Smith & Williamson has been upping its exposure to passive investments across its managed portfolio service.
The fund firm's Defensive Portfolio profile, the lowest risk portfolio, has 19.2 per cent allocated to passives, while the Balanced Income Portfolio profile has 15.2 per cent in passive instruments, according to the March factsheets.
James Burns, who co-heads Smith & Williamson’s managed portfolio service, said the portfolios’ weighting to passives has increased over the past three years, up from around 5 per cent in 2014.
He insists the firm favours active over passive management in general but he added it was “quite possible” the passive weighting in the portfolios will increase.
Mr Burns has used passive instruments to get exposure in the gilts space and to North America when the overweight to North America last year was “chunky”.
He reduced the US equities weighting and put the money into the iShares USD Corporate exchange-traded fund, which he believed would offer some downside protection.
The S&W Managed Portfolio Service also initiated a position in the iShares Core FTSE 100 tracker in 2016 to get exposure to oil and gas companies to address the portfolios’ underweight to the resources sector, which Mr Burns admitted was a “good move”.
Patrick Connolly, head of communications at Chase de Vere Group, said: “There may be a strong case for including passive investments in a portfolio, as this helps to reduce costs.
“Passives should be used in any areas where the managers aren’t confident that an active approach, with its higher charges, will outperform.”
Mickey Morrissey, head of distribution at Smith & Williamson, pointed out the MPS also had a “decent weighting” to investment trusts, despite the majority of platforms still not able to administer these types of investment funds.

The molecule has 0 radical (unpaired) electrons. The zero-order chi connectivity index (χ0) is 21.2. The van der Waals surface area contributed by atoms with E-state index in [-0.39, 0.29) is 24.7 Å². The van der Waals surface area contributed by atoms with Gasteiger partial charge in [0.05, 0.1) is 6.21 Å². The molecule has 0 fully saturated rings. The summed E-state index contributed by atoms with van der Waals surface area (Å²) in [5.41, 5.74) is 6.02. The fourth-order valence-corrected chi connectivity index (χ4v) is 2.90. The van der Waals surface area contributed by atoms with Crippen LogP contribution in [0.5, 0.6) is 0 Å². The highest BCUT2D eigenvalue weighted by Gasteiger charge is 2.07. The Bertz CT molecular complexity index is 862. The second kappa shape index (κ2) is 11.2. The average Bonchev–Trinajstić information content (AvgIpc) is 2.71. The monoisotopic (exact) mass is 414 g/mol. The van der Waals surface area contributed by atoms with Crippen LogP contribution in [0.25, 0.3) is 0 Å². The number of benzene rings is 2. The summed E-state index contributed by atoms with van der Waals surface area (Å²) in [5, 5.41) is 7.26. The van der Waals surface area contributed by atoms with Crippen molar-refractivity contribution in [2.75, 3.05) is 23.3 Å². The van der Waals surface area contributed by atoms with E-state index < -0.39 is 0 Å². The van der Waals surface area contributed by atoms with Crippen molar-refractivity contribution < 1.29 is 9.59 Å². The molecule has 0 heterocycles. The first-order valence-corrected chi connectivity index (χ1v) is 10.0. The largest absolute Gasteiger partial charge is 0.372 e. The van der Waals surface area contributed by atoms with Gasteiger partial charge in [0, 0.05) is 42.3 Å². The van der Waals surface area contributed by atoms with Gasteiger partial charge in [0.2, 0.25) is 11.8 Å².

He said “nobody should be holding open-ended property funds” due to their illiquidity and said the portfolios only invested in closed-ended funds to get exposure to property, including Picton Property Income and the UK Commercial Property Trust.
Mr Burns added the weighting to investment trusts in its MPS portfolios increased the further up the risk scale they are, as they are used to get exposure to riskier asset classes such as emerging markets.
The March factsheets showed 15.6 per cent of the Defensive Portfolio profile was exposed to investment trusts, compared to the Dynamic Growth Portfolio profile which had 32 per cent allocated to closed-ended funds.
“If we were more nervous about markets, you may see the weighting [to investment trusts] come down,” he said.
Mr Connolly said: “It is sensible for a managed portfolio service to use a wide range of investment options, provided they can add value and are suitable for the clients who are investing.
“Many investment trusts perform well, although they can be higher risk and more volatile than open-ended funds, and so this needs to fit with the risk profile of the investors.”